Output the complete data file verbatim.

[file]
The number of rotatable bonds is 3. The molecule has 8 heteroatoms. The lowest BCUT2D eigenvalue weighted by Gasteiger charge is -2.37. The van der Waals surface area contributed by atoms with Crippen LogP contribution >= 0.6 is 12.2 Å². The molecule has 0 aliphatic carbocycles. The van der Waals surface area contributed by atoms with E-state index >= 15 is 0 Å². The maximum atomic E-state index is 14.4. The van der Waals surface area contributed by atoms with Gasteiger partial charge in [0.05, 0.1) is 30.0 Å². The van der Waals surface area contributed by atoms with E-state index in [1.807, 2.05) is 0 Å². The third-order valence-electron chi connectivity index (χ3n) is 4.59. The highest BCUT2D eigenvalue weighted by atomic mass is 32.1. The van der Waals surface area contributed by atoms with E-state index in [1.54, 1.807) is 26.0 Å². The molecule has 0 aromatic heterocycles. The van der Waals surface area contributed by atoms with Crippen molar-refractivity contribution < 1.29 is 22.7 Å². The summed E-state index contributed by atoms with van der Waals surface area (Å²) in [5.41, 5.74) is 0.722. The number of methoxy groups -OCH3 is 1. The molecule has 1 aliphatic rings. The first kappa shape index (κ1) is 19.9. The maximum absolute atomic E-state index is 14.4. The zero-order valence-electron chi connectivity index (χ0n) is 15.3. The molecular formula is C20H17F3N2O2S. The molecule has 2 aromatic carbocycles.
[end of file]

The number of rotatable bonds is 3. The molecule has 8 heteroatoms. The lowest BCUT2D eigenvalue weighted by Gasteiger charge is -2.37. The van der Waals surface area contributed by atoms with Crippen LogP contribution >= 0.6 is 12.2 Å². The molecule has 0 aliphatic carbocycles. The van der Waals surface area contributed by atoms with E-state index >= 15 is 0 Å². The maximum atomic E-state index is 14.4. The van der Waals surface area contributed by atoms with Gasteiger partial charge in [0.05, 0.1) is 30.0 Å². The van der Waals surface area contributed by atoms with E-state index in [1.807, 2.05) is 0 Å². The third-order valence-electron chi connectivity index (χ3n) is 4.59. The highest BCUT2D eigenvalue weighted by atomic mass is 32.1. The van der Waals surface area contributed by atoms with E-state index in [1.54, 1.807) is 26.0 Å². The molecule has 0 aromatic heterocycles. The van der Waals surface area contributed by atoms with Crippen molar-refractivity contribution < 1.29 is 22.7 Å². The summed E-state index contributed by atoms with van der Waals surface area (Å²) in [5.41, 5.74) is 0.722. The number of methoxy groups -OCH3 is 1. The molecule has 1 aliphatic rings. The first kappa shape index (κ1) is 19.9. The maximum absolute atomic E-state index is 14.4. The zero-order valence-electron chi connectivity index (χ0n) is 15.3. The molecular formula is C20H17F3N2O2S. The molecule has 2 aromatic carbocycles.